Areas to watch out for
SharePoint Designer took a hiatus after the 2010 major version launch. It got some spit and polish in 2013 and a new logo in 2016. There has been a clear indication that Microsoft Flow is the future of workflow for document libraries but it is still early days. For example, you cannot trigger a review workflow by selecting it in the document view. Workflows can only be triggered on a document creation, which is extremely limiting, as most created documents are blank. Replacing a very feature rich product with an inferior product that is owned by another engineering (Azure) team personally raises a lot of red flags on how quickly this will get to replacing the SharePoint Designer feature set.
Content types is another area that has not seen much improvement since SharePoint 2010. This is the cornerstone of records management. The original features are very powerful, but there are areas of it that limit it. I hope in the near future, there is more focus on improved document templating, workflow, retention policies, and much more aligned around content types.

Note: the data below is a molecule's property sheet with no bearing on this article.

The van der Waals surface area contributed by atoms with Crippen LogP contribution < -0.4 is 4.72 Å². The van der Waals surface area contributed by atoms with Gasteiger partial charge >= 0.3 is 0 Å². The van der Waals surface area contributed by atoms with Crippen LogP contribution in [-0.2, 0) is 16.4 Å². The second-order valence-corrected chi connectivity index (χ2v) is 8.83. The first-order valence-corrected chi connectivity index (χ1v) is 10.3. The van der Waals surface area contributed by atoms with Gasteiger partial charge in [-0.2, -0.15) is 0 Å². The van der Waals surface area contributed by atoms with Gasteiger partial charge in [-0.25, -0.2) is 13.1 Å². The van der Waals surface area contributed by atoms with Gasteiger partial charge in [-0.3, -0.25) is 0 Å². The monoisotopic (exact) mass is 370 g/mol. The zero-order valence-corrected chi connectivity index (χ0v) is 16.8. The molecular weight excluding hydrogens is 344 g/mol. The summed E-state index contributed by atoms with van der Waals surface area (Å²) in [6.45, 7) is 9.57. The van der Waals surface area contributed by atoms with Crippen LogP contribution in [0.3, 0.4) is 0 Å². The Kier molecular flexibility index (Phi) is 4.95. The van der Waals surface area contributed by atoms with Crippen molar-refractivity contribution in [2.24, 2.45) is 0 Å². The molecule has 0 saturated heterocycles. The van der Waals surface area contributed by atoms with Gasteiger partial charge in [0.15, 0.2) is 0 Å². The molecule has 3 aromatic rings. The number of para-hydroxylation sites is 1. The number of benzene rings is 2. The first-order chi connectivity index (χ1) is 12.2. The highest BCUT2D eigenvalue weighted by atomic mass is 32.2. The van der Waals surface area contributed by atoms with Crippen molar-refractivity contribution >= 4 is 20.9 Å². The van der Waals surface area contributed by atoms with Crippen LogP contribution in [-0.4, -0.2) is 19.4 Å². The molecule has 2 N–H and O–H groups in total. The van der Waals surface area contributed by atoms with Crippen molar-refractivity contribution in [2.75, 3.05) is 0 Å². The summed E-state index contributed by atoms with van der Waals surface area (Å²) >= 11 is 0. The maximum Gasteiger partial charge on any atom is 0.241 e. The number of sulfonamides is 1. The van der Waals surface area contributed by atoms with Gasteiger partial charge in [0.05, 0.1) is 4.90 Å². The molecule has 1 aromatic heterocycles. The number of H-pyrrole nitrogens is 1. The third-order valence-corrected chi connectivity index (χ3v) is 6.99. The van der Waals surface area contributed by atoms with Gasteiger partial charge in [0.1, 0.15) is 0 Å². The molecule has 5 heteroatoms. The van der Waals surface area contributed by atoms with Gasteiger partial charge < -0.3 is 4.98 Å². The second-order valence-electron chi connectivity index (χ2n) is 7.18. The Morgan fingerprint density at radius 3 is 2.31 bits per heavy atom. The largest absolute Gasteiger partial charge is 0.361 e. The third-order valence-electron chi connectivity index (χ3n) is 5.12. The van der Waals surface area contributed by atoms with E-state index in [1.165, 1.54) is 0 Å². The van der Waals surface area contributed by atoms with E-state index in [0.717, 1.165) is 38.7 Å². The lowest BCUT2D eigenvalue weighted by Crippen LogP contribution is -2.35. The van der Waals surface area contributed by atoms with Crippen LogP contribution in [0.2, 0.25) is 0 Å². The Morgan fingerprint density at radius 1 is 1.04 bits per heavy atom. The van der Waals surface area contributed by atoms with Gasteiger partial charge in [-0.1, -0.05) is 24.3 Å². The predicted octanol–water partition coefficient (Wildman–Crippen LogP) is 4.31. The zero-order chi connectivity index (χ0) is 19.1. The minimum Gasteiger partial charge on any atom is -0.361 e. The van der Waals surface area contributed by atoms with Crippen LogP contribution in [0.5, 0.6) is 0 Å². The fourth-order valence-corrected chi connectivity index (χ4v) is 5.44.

Local vs. Online opened
If you launch a document from the document library web page and open it in the desktop app, the behavior is quite different from opening it from your synced local hard drive. On both Windows and macOS, the context to the online file is not available when you open from the local drive. You will also notice that the share functionality does not work or the ability to get the online URL from the File pane.
Document management in SharePoint (and OneDrive for Business) is what made SharePoint in the first place. It has continued to be its place in the market, in spite of it trying to be many other things along the way. It is great to see SharePoint going back to focusing hard on its successes.